U.S.Latino travelers coming through the Arizona-Mexico border to the U.S. are 26 times more likely than non-Latino travelers to be asked for their identification by a U.S. federal agent at the checkpoint, this according to a report released by the People Helping People (PHP) organization operating in the border zone.
Volunteers with the PHP observed and documented the activities of Border Patrol agents at the checkpoint established in Arivaca, Arizona, 25 miles north of the Mexican border. Between February and the end of April, observers watched agents process 2,379 vehicles as they passed through the checkpoint.
The report indicates that Latino occupants of the vehicles passing through the checkpoint were 20 times more likely to have to undergo a secondary inspection, where the vehicles are searched on some occasions by trained sniffer dogs.
Other PHP volunteers documented complaints that these U.S. residents had to undergo secondary inspections lasting up to 45 minutes.
In 2012, the PHP began a campaign to ask the federal government to remove the checkpoint at Arivaca, saying that it was hurting local businesses and affecting the daily lives of the residents who were forced to move around town to get their daily tasks done, like taking their children to school, going shopping, or just visiting family members across the border.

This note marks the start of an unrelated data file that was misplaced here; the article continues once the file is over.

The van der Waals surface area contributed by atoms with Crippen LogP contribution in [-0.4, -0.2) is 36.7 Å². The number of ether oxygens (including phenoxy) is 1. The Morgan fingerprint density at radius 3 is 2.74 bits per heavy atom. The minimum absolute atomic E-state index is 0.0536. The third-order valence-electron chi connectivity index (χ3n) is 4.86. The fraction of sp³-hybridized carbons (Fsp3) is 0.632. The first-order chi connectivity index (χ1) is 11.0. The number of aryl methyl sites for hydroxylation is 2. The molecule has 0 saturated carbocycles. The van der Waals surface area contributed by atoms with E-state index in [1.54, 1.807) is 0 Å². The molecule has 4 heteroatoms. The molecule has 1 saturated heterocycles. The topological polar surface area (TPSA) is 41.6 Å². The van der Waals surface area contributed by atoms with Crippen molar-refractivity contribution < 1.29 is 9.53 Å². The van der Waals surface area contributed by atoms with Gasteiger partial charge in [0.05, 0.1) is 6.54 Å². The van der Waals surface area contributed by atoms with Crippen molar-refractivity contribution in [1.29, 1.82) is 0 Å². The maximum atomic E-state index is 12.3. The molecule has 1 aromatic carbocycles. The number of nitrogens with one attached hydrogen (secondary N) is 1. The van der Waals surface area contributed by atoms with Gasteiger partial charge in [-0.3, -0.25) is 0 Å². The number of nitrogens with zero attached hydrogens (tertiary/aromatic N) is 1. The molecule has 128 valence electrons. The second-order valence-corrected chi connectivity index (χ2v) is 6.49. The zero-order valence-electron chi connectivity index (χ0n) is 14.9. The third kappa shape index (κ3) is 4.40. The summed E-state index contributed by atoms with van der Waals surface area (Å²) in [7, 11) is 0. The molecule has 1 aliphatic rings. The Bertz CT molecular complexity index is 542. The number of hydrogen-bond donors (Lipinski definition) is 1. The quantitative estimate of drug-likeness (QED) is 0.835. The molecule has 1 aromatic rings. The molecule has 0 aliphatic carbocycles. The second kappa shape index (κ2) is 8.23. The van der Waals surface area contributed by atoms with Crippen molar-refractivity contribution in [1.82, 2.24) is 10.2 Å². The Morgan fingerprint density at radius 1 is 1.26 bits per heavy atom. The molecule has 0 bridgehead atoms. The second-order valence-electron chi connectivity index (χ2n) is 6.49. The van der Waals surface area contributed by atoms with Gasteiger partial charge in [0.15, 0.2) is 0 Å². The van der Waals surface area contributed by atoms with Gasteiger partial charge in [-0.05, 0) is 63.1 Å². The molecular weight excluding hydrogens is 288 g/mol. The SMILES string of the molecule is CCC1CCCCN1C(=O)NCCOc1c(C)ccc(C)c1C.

Arivaca residents are not the only ones who have complained about what occurs at checkpoints being administered by the Border Patrol.
The American Civil Liberties Union has also complained of abuses and has unsuccessfully requested information from the federal agency regarding border checkpoints.
The Tucson sector Border Patrol refused to comment on the report saying that they had not seen it yet.
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